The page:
Dude, if you want a real target. Focus it on all the scooter ads, "no money out of your pocket", and companies. The vast majority of their customers want a scooter because they are too obese to walk.

Focus on how in California, you can get a blue card to park up close to the WalMart doors when you are obese. When they should be forced to park out by the street to get some exercise.

12-05-2008, 05:02 PM
Dude, if you want a real target. Focus it on all the scooter ads, "no money out of your pocket", and companies. The vast majority of their customers want a scooter because they are too obese to walk.Scooters don't have the delicious irony of this device, though.

I suppose, in the warped American world where we let 8-year-olds fire Uzis and kill themselves ( and approve concealed weapons permits for blind men (, it makes perverse sense to also give guns to senile, sensory impaired, disabled seniors with shaky hands.

But using taxpayer dollars to fund injuries which then cost millions more in taxpayer dollars, is just too much.

At least you can't kill people with scooters. Not enough kinetic energy, not even given the huge mass of the average Wal-Mart shopper. As we've all just seen, it takes a whole herd of them, stampeding at full gallop, to kill a guy.

12-05-2008, 06:40 PM
No, but they are real. It is a real cost and a real problem.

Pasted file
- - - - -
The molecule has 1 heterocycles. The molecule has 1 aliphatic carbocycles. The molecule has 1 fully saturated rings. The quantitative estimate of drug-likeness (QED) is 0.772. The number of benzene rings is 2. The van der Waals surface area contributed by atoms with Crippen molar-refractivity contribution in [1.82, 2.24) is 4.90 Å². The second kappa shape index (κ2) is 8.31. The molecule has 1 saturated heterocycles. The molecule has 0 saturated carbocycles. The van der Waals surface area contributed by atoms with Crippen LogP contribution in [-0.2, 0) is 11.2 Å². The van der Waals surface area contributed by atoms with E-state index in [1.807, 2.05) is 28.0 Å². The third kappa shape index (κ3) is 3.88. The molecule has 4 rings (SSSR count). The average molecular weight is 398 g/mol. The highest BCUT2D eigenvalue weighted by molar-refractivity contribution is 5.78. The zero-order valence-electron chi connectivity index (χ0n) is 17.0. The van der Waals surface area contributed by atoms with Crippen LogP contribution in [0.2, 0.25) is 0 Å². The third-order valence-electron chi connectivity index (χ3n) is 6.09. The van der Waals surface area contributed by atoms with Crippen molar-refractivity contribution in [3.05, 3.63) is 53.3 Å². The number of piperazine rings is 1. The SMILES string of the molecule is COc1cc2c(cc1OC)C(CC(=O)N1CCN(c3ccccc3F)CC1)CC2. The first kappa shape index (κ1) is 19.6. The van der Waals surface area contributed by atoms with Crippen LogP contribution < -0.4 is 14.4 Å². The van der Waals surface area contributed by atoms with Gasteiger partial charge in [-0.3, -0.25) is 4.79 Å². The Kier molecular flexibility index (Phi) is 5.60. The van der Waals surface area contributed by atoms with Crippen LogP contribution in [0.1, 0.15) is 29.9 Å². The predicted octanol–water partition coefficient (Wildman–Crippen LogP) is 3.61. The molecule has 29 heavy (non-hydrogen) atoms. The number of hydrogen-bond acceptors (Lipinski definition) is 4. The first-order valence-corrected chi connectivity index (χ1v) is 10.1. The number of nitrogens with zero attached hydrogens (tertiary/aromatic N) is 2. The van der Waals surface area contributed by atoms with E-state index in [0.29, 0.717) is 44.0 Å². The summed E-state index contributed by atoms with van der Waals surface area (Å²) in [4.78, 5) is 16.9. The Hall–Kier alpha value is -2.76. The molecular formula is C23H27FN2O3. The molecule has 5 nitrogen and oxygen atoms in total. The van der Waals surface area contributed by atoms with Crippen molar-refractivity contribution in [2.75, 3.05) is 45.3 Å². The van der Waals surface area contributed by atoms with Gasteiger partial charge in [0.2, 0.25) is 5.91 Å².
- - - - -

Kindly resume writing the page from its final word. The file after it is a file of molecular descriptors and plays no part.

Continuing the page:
Your cripple gun is a non issue.

12-06-2008, 03:09 AM
I had the privelege of testing not this model, but, a similar model for some small arms. The results were slightly mixed on effectiveness. I preferred the stock M-16 myself, than without this contraption, which was one of the various grips on weaponry we were testing on. I found on semi auto, my personal results did not change much, nor on burst, or on the A-1 version with full auto, that again, I did not see results. However, some of my compatriots did see some noticable improvement in their shooting ability in the same conditions and standards, but, they tended to be trigger jerkers and spray enough rounds at the target, they will hit it eventually.

Now, on the oldie M60 model automatic, there were better results overall in the first shot placement. Generally, with automatics, you fire bursts of 6-9 rounds at the target. The first shot, if it is off, generally the rest will be as well, and you also tend to squeeze after the first shot with the standard trigger. You typically have alot of movement anyway on auto, hence the 6-9 round bursts. On other crew served weaponry, such as the SAW, there was no noticable applications of accuracy. Pistols, I did not see much difference as well. Now the really nasty part was they also tended to go off fairly easier, that our standard triggers, didn't. The bumps and running around ducking and dodging around things did not take to well, as the equipement tended to break alot, jam alot, allittle sand under that trigger, you can forget about even having a weapon, or the weapon worst case will not cease firing.

However,that is all good for the miltiary, I see no practical application for this in the civilian world let alone prescribing such tools on medicare. Yes, people like to shoot, hunt, shoot at each other for various reasons, I get that. But, I see no reason to subsidize such items, and they would be best purchased, and/or modified at your local gun stores at your own expense.